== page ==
SAN DIEGO, CA, May 5, 2013—Veterans sustaining scrotal injuries suffer significant decrease in testosterone production, but this may resolve naturally even in some severely injured patients, according to a new study from Walter Reed National Military Medical Center and the Center for Prostate Disease Research. The study will be presented today during the 2013 American Urological Association Annual Meeting in San Diego, CA.
Researchers examined operative logs for patients identified as veterans of both Operation Enduring Freedom (OEF) and Operation Iraqi Freedom (OIF), and conducted a retrospective chart review for patients who had undergone urologic surgery between 2001 and 2011. Data reviewed included: mechanism of injury; type of injury; time since injury; testosterone values and use of exogenous (replacement) testosterone. Of the 127 patients reviewed (21 from OIF and 106 from OEF), 114 had documented scrotal injury. Nearly 82 percent of injuries in these patients were resultant from improvised explosive devices (IEDs). All groups were hypogonadal immediately following injury, regardless of severity (no scrotal injury; scrotal injury without testicular loss, scrotal injury with testicular loss and bilateral orchiectomy), and testosterone values were inversely proportional to the severity of the injury. The average patient age was 24.7 years.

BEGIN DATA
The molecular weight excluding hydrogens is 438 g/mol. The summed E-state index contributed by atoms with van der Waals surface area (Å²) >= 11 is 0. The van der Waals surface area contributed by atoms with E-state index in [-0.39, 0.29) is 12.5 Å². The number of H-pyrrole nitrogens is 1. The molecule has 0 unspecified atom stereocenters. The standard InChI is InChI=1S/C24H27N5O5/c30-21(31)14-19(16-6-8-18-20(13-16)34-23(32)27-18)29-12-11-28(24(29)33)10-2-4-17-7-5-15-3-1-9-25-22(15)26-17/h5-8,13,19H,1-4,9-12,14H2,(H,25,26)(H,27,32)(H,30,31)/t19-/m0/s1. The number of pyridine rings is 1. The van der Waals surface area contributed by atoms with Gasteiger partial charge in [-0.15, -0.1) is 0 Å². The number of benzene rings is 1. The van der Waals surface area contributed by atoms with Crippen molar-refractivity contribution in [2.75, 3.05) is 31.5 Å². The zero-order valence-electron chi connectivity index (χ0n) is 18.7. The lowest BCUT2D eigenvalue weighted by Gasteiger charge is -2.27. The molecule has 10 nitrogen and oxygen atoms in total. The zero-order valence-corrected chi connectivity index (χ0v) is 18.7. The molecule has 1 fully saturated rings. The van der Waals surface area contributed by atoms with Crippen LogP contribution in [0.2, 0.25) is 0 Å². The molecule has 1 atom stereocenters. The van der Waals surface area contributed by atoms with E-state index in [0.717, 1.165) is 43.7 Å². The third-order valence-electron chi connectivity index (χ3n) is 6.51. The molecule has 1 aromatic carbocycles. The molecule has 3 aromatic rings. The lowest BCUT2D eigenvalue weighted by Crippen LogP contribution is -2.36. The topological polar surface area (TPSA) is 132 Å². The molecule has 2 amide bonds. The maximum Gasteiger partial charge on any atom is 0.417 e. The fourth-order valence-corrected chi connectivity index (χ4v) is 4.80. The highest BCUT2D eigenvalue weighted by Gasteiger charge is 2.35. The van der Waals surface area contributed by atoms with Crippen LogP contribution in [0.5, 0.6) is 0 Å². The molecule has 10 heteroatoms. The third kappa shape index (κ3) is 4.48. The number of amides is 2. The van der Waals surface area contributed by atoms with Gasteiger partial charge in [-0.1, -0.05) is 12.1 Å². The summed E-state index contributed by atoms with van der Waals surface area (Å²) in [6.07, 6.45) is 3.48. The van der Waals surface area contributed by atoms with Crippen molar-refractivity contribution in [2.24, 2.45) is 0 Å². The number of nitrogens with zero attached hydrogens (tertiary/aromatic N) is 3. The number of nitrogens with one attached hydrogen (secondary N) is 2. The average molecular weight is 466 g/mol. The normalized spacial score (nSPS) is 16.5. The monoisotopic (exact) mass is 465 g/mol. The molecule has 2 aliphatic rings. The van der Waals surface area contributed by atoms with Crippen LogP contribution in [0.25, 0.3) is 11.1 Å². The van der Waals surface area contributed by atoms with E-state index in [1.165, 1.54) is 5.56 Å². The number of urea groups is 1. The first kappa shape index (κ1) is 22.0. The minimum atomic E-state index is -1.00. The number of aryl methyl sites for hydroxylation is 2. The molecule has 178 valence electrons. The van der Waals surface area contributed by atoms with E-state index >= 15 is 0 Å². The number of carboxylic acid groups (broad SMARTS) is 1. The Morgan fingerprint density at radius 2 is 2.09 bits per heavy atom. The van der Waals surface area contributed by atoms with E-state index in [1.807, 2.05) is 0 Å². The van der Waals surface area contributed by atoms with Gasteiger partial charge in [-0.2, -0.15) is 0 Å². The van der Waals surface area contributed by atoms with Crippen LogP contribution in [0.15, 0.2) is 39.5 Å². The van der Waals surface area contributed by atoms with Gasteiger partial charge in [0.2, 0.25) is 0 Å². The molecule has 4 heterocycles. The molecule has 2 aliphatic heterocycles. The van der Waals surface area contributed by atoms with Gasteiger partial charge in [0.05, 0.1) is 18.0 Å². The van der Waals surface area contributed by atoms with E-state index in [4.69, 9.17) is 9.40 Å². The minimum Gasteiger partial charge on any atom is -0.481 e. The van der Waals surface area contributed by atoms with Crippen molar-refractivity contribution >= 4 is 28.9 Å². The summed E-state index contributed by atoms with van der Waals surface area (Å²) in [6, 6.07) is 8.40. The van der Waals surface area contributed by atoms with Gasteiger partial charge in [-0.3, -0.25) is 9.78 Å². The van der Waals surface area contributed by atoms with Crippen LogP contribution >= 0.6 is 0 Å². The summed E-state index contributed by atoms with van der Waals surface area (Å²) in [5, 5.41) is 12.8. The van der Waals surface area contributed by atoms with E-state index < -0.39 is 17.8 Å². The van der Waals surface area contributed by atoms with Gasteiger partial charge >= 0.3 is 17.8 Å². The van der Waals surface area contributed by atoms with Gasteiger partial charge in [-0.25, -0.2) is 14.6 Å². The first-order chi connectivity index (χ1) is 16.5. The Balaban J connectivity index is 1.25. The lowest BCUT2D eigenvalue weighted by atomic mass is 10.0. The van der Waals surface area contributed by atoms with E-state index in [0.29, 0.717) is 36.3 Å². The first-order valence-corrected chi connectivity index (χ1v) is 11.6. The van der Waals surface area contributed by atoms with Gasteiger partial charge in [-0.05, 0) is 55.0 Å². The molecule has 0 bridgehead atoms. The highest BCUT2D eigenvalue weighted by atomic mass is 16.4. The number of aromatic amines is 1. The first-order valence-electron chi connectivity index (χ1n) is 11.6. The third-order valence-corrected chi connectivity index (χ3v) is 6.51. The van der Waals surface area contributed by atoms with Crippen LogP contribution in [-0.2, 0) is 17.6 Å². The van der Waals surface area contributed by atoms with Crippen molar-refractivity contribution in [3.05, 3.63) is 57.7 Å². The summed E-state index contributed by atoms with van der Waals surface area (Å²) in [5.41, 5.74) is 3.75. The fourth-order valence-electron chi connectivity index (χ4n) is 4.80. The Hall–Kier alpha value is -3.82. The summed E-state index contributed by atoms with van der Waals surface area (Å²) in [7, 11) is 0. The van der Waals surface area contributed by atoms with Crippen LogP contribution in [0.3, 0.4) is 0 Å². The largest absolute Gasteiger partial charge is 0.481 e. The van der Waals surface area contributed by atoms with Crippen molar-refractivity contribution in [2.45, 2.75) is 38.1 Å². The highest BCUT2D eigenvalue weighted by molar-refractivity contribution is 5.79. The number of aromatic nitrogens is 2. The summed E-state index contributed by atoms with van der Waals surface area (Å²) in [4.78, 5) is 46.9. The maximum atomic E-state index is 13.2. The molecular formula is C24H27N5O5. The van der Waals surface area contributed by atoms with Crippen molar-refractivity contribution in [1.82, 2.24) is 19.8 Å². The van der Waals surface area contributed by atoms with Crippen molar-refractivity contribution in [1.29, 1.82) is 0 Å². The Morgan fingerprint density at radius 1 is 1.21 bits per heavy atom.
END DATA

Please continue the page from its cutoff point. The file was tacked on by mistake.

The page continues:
Of the 79 patients with minimal or no scrotal injury, 40 recovered normal testosterone levels without intervention – within 7.5 months on average. The 39 who received replacement testosterone were more likely to have had testicular loss. On average, testosterone replacement therapy was initiated 2.9 months post-injury (p=0.0017).
“These data provide interesting insight into the likelihood of natural testosterone recovery following scrotal injury,” said Dr. Mark T. Edney, an AUA spokesperson and OIF veteran. “This knowledge can help injured service members and their physicians have more informed discussions as to the pros and cons of early testosterone replacement, depending on the severity of their injuries.”
More than 30,000 have been wounded in action in OIF and 12,000 have been wounded in OEF. Researchers estimate five percent of injuries sustained in the combat theater involve the genitourinary organs; three quarters of these involve the urethra and external genitalia.
NOTE TO REPORTERS: Experts are available to discuss these studies. To arrange an interview with an expert, please contact the AUA Communications Office at the number above or e-mail Communications@AUAnet.org.
About the American Urological Association: Founded in 1902 and headquartered near Baltimore, Maryland, the American Urological Association is a leading advocate for the specialty of urology, and has more than 19,000 members throughout the world. The AUA is a premier urologic association, providing invaluable support to the urologic community as it pursues its mission of fostering the highest standards of urologic care through education, research and the formulation of health policy.
Wendy Isett, AUA